World leaders on Thursday insisted that the United States credit crunch would not cause an economic crisis but stock markets across the world plummeted yet again as investors remained unconvinced.
US Treasury Secretary Henry Paulson admitted that American growth will be hit but said the economy would weather the storm because it came “against a backdrop of a very healthy global economy with strong fundamentals”.
French President Nicolas Sarkozy said he was confident the fall-out from US credit markets would have no long-term effect on growth, while Australia’s Prime Minister John Howard said the economy could withstand the shock.
But their words failed to convince stock markets.
They tumbled yet again, wiping tens of billions of dollars off share values in Asia and Europe. From London to Hong Kong, Tokyo to Sydney, weary traders’ screens were awash with red again.
All eyes were on Wall Street, where markets were to reopen at 13h30 GMT, and where on Wednesday anxiety again gripped investors who sought safe-haven assets such as government bonds.
“There’s a growing fear that the turmoil in the credit markets, along with rising investor fear, could start to undermine the global growth and strong company-profits story, and the markets could be at the start of a negative spiral,” said John Noonan, an analyst at Thomson IFR Markets.
Crude oil prices fell heavily as traders fretted that the market turbulence could crimp economic growth and demand for energy. And major currencies were also roiled, with the yen soaring against the euro and the dollar as players unwound risky bets.
Investors are worried about a global credit squeeze as more banks and investment funds around the world reveal their exposure to the slumping US subprime, or high-risk, home-loan sector, analysts said.
Central banks across the world have since last week pumped tens of billions of dollars into the banking system, offering loans at lower rates to commercial banks to forestall a credit crunch that could damage economic growth.
The Bank of Japan said on Thursday it would inject a further 400-billion yen ($3,4-billion) into the system to calm frayed nerves.
The crisis stems from the US housing market, which after years of booming house prices and cheap credit, is now in reverse, with loans becoming more expensive and house prices falling.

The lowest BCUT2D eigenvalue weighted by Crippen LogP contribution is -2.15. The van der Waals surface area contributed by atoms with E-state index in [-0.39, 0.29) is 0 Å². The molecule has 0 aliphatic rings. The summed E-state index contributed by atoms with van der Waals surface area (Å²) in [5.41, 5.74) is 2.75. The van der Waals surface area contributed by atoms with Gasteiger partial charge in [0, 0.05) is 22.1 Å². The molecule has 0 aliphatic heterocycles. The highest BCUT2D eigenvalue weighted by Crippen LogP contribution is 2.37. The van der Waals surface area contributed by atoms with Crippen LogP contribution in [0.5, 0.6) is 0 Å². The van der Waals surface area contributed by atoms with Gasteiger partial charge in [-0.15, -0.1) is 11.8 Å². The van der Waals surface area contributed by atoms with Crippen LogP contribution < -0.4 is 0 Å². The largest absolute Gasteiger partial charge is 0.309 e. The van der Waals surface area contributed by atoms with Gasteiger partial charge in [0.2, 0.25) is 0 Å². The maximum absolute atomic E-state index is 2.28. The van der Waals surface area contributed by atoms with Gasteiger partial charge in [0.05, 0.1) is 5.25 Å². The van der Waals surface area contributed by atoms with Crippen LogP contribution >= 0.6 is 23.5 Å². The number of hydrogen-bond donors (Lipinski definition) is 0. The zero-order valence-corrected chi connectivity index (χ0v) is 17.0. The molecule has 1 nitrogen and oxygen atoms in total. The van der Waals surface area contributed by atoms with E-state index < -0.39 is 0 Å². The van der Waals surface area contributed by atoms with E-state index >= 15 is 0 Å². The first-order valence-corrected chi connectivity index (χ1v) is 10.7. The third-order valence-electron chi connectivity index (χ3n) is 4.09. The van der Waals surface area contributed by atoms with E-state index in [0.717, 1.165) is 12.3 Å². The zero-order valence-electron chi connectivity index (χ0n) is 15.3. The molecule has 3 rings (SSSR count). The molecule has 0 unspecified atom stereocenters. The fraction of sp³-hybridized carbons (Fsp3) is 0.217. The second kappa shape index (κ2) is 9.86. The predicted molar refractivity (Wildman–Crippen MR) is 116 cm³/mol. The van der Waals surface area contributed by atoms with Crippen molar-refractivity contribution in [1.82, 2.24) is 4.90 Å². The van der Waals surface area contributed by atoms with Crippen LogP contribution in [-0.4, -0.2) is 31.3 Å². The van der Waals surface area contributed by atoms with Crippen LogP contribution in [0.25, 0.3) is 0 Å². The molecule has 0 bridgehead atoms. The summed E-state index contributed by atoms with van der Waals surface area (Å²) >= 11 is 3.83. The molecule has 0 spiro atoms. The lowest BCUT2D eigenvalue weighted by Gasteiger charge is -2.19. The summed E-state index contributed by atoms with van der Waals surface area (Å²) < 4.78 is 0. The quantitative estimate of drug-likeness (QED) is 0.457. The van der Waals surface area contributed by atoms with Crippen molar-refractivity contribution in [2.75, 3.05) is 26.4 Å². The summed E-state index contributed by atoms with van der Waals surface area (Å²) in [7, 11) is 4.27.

This has caused high numbers of mortgage defaults as borrowers, particularly subprime borrowers — people who have a poor credit history — struggle to make their repayments.
Dozens of US mortgage lenders have been put out of business and major US and European banks have taken a hit.
The link between subprime borrowers and turmoil in financial markets involves much financial wizardry that enabled banks and funds all over the world to make investments that are essentially bets on borrowers repaying their mortgages.
President Sarkozy called for the Group of Seven most industrialised nations to take steps to improve transparency in world markets.
He noted that complex financial operations had helped boost the world economy but warned that the bearers of risk in these operations were often “very badly identified and this lack of knowledge is in itself a factor of instability”.
But Sarkozy insisted that “these market movements will not lastingly affect the growth of our economies, which is strong”.
US Treasury Secretary Paulson, for his part, said that fears over the US mortgage market “will extract a penalty on the growth rate” of the US economy.
But “the economy and the markets are strong enough to absorb the losses” without provoking a US recession, he told the Wall Street Journal.
In Australia, a local lender said it had failed to refinance $5-billion in debt, saying that the US mortgage credit crunch had starved the market of liquidity.
But the government insisted the economy could withstand the shockwaves of the global market turmoil.
Prime Minister Howard said Australia had a much smaller percentage of the sort of risky subprime mortgage loans that caused the financial meltdown in the United States and urged people not to overreact. — AFP